Working in Austria For Members

Reader question: Can I work in Austria while I wait for my work residence permit?

Amanda Previdelli
Amanda Previdelli - [email protected]
Reader question: Can I work in Austria while I wait for my work residence permit?
Why movers to Switzerland always ask about wages. Photo by Scott Graham on Unsplash)

Non-Austrian citizens living in the country must have either a residence registration or permit, which can take weeks to several months. Can they work while waiting?


Reader question: I'm an EU citizen and recently moved to Austria. I know I have four months to make the Anmeldebescheiningung registration, but can I work in the meantime?

EU/EEA citizens enjoy the freedom of movement in the bloc, which means they are generally free to move and work in other countries, including Austria.

As a citizen of an EU country, Iceland, Norway or Switzerland, you have the right to live in Austria for more than three months as long as you meet one of the following criteria: being employed or self-employed in Austria, studying at a recognised Austrian institution, or having sufficient financial means to support yourself (including if your partner earns enough to support both of you).

As well as fulfilling one of these conditions, you need valid health insurance for Austria.

READ ALSO: Anmeldebescheinigung: How to get Austria's crucial residence document

This means that not only are you allowed to work before you get your registration certificate (Anmeldebescheinugung), but you might actually need to in order to prove you can support yourself during your stay - however long - in Austria.


But what about third-country citizens?

For citizens that do not hold an EU/EEA nationality, though, rules are pretty different. They won't need a registration or residence certificate. Instead, they'll need a residence permit for stays longer than six months, and in most cases, they won't be allowed to work while in the processing period.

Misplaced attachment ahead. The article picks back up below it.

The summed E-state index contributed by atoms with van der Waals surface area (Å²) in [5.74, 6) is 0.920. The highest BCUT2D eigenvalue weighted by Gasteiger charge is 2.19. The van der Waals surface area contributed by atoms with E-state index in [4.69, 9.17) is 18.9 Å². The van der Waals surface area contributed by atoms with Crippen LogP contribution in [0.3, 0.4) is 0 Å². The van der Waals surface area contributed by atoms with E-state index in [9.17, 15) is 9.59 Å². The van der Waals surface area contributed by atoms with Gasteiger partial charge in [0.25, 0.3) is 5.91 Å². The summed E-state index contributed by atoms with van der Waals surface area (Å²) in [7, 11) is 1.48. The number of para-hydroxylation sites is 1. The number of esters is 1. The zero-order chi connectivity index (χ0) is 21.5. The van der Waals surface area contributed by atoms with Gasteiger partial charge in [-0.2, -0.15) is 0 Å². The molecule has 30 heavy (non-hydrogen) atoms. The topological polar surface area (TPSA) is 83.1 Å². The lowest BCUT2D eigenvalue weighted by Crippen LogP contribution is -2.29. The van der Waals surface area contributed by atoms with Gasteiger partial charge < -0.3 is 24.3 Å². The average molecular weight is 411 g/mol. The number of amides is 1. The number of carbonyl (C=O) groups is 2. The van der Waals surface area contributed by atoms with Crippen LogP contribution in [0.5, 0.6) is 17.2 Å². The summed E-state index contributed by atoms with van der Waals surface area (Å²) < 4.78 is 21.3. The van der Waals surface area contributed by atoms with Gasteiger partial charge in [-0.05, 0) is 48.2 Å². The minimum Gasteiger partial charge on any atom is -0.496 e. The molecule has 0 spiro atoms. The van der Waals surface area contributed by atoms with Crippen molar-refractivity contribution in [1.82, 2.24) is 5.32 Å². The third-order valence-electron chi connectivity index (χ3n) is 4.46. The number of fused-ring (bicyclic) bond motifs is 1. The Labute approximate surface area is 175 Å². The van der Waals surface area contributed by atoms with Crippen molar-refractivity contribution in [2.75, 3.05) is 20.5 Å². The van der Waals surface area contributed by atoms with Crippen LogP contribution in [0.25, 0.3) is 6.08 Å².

A rare exception is if you currently hold a Student visa and may be waiting to swap it for a "Rot-Weiss-Rot" (RWR) work permit. 

If you are a third-country national who has pursued and successfully completed a higher degree study at an Austrian public university, university of applied sciences (Fachhochschule) or accredited private university, you may renew your residence permit “Students” for a period of twelve months to search for employment or start a business in Austria. 

In that case, you are granted an employment permit for jobs of up to 20 hours per week. If you get a job offer that fulfils the criteria for an RWR permit, you may change your Student visa for a working permit.

READ ALSO: EXPLAINED: How to apply for a residency permit in Austria

Things are more complicated when it comes to other types of permits. For example, if you are on a Job Seeker Visa, which allows very highly qualified workers to search for a job within six months in Austria, you generally cannot take up a position not matching your qualifications.

"All applicants who apply for the first time for an RWR card need to match the job they apply for with their professional qualifications. And a person with a job seeker visa is not allowed to work while searching for a job in Austria.", explains Kornelia Epping, a specialist in immigration and relocation and CEO of MOVES consulting in Vienna. 


When third-country citizens move to Austria, a common permit is the RWR card, a work permit. Since it is connected to a concrete employment offer, people are allowed to work for the company that sponsored their RWR card - changing companies means they'll have to apply for a new RWR card.

READ ALSO: How long do I have to work for in Austria to get unemployment benefits?

However, spouses and family members of RWR holders will get a different permit, the RWR Plus, which allows them to work for any company, but only once they get the document. 

"All third-nationals waiting for the approval of their permit - first-time application - need to wait for the approval and handout of the permit until they are allowed to start working", said Epping. Unfortunately, this means that spouses of RWR cardholders may need to wait for weeks and months until they can find a job in Austria. 


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